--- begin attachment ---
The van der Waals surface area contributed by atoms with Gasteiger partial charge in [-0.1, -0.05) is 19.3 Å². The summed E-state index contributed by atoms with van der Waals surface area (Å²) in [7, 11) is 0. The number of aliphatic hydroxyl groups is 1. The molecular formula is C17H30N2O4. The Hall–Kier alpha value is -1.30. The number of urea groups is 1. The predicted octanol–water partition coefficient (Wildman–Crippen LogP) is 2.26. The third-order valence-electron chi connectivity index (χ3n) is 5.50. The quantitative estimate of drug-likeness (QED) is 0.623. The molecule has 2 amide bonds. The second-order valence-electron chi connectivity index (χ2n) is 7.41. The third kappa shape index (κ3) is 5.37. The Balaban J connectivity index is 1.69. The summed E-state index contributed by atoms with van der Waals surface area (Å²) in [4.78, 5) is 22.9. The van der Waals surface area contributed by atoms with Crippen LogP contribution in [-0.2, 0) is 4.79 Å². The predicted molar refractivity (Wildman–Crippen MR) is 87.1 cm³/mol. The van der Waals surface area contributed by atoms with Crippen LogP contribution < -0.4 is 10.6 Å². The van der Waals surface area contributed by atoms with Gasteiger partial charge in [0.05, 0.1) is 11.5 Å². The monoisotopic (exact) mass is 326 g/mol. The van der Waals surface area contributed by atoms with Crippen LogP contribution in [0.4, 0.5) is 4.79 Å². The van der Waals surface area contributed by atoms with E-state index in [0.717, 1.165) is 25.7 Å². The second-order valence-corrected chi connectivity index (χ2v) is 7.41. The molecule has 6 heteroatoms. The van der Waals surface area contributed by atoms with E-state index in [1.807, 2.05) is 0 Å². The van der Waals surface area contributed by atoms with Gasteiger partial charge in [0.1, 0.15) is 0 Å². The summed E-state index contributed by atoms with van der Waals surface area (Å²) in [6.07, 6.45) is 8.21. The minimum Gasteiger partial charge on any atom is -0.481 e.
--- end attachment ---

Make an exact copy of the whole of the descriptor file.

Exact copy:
The van der Waals surface area contributed by atoms with Gasteiger partial charge in [-0.1, -0.05) is 19.3 Å². The summed E-state index contributed by atoms with van der Waals surface area (Å²) in [7, 11) is 0. The number of aliphatic hydroxyl groups is 1. The molecular formula is C17H30N2O4. The Hall–Kier alpha value is -1.30. The number of urea groups is 1. The predicted octanol–water partition coefficient (Wildman–Crippen LogP) is 2.26. The third-order valence-electron chi connectivity index (χ3n) is 5.50. The quantitative estimate of drug-likeness (QED) is 0.623. The molecule has 2 amide bonds. The second-order valence-electron chi connectivity index (χ2n) is 7.41. The third kappa shape index (κ3) is 5.37. The Balaban J connectivity index is 1.69. The summed E-state index contributed by atoms with van der Waals surface area (Å²) in [4.78, 5) is 22.9. The van der Waals surface area contributed by atoms with Crippen LogP contribution in [-0.2, 0) is 4.79 Å². The predicted molar refractivity (Wildman–Crippen MR) is 87.1 cm³/mol. The van der Waals surface area contributed by atoms with Crippen LogP contribution < -0.4 is 10.6 Å². The van der Waals surface area contributed by atoms with Gasteiger partial charge in [0.05, 0.1) is 11.5 Å². The monoisotopic (exact) mass is 326 g/mol. The van der Waals surface area contributed by atoms with Crippen LogP contribution in [0.4, 0.5) is 4.79 Å². The van der Waals surface area contributed by atoms with E-state index in [0.717, 1.165) is 25.7 Å². The second-order valence-corrected chi connectivity index (χ2v) is 7.41. The molecule has 6 heteroatoms. The van der Waals surface area contributed by atoms with E-state index in [1.807, 2.05) is 0 Å². The van der Waals surface area contributed by atoms with Gasteiger partial charge in [0.1, 0.15) is 0 Å². The summed E-state index contributed by atoms with van der Waals surface area (Å²) in [6.07, 6.45) is 8.21. The minimum Gasteiger partial charge on any atom is -0.481 e.